Pete Buttigieg Raises $24.8 Million In Final Quarter Of 2019
Pete Buttigieg had a very successful fundraising quarter at the same time he is rising in the polls.
With the final quarter of 2019 ending on New Year’s Eve, it’s time for another round of campaign fundraising reports, the final ones we’ll see before voting begins in the Iowa Caucuses on February 3rd. First out of the gate, with a report issued almost immediately after the new year began, is Pete Buttigieg, who had another extremely successful fundraising quarter:
Pete Buttigieg said Wednesday he raised more than $24.7 million for his White House bid in the final three months of 2019, a haul that reflects his sustained financial strength in the Democratic primary field as candidates enter the final stretch before voting begins.
His quarterly total is comparable to the $24.8 million he raised in the second quarter, an amount that helped elevate him from little-known mayor to serious presidential contender. In all, Buttigieg has raised roughly $76 million for his presidential bid.
Buttigieg — whose last day as mayor of South Bend, Ind., was Wednesday — is the first candidate to release his fundraising figures after the Dec. 31 quarterly deadline. Candidates have until Jan. 31 to file fundraising reports with the Federal Election Commission, but those with impressive figures typically share their totals soon after a quarter ends.
It is unclear yet how much money Buttigieg’s campaign has left to spend in the final weeks before the Feb. 3 Iowa caucuses and beyond, or how much money he drew from donors giving the maximum amount through private fundraisers — a point of contention in the Democratic primaries in recent weeks.
The Buttigieg campaign said Wednesday that it had received more than 2 million donations from more than 733,000 people in 2019, with 326,000 people giving in the final three months of the year, when his campaign gained steam in Iowa polls.
Buttigieg’s campaign said it spent the fourth quarter of 2019 hiring its field staff, expanding staff size to more than 500 people and setting up 65 field offices in the early-voting states.
“This quarter, Pete solidified himself as a top tier presidential candidate, not by tapping into the fundraising list or bank account of a sitting senator or someone who had run for president before, but by speaking to voters who for too long have been let down by politicians in Washington and are looking for a better path forward,” campaign manager Mike Schmuhl wrote in a memo Wednesday morning.
These impressive numbers come at the end of a quarter in which Buttigieg has finally seemed to see the same success in the polls that he was seeing in fundraising. While the now-former Mayor of South Bend, Indiana raised $7 million in the first quarter of the year, an impressive $24.8 million in the second quarter, and $19.1 million in the third quarter, he remained stuck in the middle of the pack in most state and national polling behind candidates such as former Vice-President Biden and Senators Elizabeth Warren and Bernie Sander in polling itself. Now, with just about a month to go until voting starts in the early states, he finds himself surging at what could be just the right time to turn him into a serious contender heading into Super Tuesday.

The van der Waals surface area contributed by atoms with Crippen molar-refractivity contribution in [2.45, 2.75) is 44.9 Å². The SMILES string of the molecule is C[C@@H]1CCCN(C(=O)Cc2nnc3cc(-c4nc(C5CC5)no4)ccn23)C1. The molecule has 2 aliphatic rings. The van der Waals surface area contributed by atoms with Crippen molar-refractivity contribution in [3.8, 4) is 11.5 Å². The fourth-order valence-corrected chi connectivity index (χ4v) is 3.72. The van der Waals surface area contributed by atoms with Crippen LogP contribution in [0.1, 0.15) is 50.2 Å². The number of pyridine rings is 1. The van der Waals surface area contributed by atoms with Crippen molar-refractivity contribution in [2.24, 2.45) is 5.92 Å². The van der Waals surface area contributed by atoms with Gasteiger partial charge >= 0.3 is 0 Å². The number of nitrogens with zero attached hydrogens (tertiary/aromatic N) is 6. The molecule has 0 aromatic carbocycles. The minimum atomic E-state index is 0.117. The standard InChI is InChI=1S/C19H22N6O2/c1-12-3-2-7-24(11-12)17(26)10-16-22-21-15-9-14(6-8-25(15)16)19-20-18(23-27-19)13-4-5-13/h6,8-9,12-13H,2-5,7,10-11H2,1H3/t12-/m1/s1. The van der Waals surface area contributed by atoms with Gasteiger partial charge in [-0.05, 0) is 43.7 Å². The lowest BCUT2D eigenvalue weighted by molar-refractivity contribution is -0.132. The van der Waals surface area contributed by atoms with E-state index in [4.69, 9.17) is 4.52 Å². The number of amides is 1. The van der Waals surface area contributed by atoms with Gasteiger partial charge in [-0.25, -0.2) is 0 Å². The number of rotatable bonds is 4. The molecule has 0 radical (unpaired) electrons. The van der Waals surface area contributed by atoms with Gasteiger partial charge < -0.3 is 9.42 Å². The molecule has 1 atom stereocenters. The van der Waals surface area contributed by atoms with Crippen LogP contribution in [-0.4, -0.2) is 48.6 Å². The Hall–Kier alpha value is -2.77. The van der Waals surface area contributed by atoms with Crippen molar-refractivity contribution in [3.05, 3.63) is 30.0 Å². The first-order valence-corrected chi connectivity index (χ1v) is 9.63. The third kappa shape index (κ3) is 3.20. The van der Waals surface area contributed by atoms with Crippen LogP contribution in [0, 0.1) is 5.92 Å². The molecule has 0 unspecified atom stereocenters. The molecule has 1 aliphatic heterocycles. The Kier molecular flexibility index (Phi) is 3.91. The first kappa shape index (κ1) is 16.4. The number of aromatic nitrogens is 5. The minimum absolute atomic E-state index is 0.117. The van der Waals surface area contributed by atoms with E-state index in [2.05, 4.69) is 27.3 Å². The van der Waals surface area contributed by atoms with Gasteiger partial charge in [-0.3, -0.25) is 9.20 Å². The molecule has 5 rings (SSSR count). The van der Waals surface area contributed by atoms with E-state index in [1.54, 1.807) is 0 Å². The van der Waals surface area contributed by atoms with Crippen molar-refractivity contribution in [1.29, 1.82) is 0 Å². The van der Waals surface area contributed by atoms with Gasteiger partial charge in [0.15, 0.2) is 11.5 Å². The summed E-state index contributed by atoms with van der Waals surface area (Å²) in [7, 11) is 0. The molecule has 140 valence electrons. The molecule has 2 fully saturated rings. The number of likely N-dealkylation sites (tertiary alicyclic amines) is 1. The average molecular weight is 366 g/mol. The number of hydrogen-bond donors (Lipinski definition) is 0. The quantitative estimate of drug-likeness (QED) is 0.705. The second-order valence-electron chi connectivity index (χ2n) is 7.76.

Here’s a sample of where Buttigieg stands based on polling released prior to the holidays:
- In the RealClearPolitics national average, for example, Buttigieg stands at an average of 8.3%, measurably higher than where he was for the better part of the year.
- In Iowa, where the caucuses are just 32 days away, Buttigieg has surged significantly to the point where he now stands in first place with an average of 22.0%, followed by Bernie Sanders at 20%, Joe Biden at 18.8%, Elizabeth Warren at 18.8%, Minnesota Senator Amy Klobuchar at 6.3%, and all other candidates under 3%.
- Buttigieg has seen similar success in New Hampshire, where he sits in second place at 17.7% behind Bernie Sanders (19%) and ahead of Joe Biden, who is at 14.3%, and Elizabeth Warren, who stands at 13.3%. After Warren, Congresswoman Tulsi Gabbard stands at 5.7% and Andrew Yang stands at 4.7%. All other candidates are under 3%
- In Nevada, which has not seen polling since November, Buttigieg stands at 7.3% which puts him in fourth place behind Joe Biden (29%), Elizabeth Warren (20%), and Bernie Sanders (19.8%) and ahead of candidates such as Tom Steyer at 3.5%, and Andrew Yang at 3.0%. All other candidates are under 3%.
- Meanwhile, Buttigieg continues to lag in South Carolina, where he stands at 7.7% which puts him in fourth place behind Joe Biden at 35%, Elizabeth Warren at 16.3%, and Bernie Sanders at 15.3% and ahead of Tom Steyer at 4.0% and Cory Booker at 3.0%. All other candidates are under 3.%
With the exception of Nevada, where it’s been nearly two months since a poll was conducted, and South Carolina, where Buttigieg’s inability to connect with minority voter continue to hold him back, he is in an excellent position to become one of the top three or four candidates coming out of February and heading into Super Tuesday. That position could be enhanced significantly if he manages to use potential success in Iowa and New Hampshire to parlay into better performances than the polls are showing in Nevada and South Carolina. Wherever he’s headed, though, it appears that Buttigieg will have more than enough cash to fund a campaign.